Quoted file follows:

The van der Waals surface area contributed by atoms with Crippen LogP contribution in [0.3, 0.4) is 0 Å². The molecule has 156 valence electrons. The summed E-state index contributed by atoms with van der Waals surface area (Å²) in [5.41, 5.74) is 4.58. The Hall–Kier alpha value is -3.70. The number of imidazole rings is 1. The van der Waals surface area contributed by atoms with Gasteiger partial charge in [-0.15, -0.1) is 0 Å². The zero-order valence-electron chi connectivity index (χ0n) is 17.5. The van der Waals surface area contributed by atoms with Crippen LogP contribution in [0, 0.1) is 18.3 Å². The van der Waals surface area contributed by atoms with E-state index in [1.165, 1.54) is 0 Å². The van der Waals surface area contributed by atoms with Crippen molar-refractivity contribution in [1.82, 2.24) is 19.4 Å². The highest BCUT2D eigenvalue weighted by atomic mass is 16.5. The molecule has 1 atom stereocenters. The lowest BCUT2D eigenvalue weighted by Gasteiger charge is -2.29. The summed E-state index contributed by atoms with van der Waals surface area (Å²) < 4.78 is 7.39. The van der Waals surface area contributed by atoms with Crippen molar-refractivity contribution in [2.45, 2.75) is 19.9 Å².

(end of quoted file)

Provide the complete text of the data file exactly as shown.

The van der Waals surface area contributed by atoms with Crippen LogP contribution in [0.3, 0.4) is 0 Å². The molecule has 156 valence electrons. The summed E-state index contributed by atoms with van der Waals surface area (Å²) in [5.41, 5.74) is 4.58. The Hall–Kier alpha value is -3.70. The number of imidazole rings is 1. The van der Waals surface area contributed by atoms with Gasteiger partial charge in [-0.15, -0.1) is 0 Å². The zero-order valence-electron chi connectivity index (χ0n) is 17.5. The van der Waals surface area contributed by atoms with Crippen LogP contribution in [0, 0.1) is 18.3 Å². The van der Waals surface area contributed by atoms with E-state index in [1.165, 1.54) is 0 Å². The van der Waals surface area contributed by atoms with Crippen molar-refractivity contribution in [1.82, 2.24) is 19.4 Å². The highest BCUT2D eigenvalue weighted by atomic mass is 16.5. The molecule has 1 atom stereocenters. The lowest BCUT2D eigenvalue weighted by Gasteiger charge is -2.29. The summed E-state index contributed by atoms with van der Waals surface area (Å²) < 4.78 is 7.39. The van der Waals surface area contributed by atoms with Crippen molar-refractivity contribution in [2.45, 2.75) is 19.9 Å².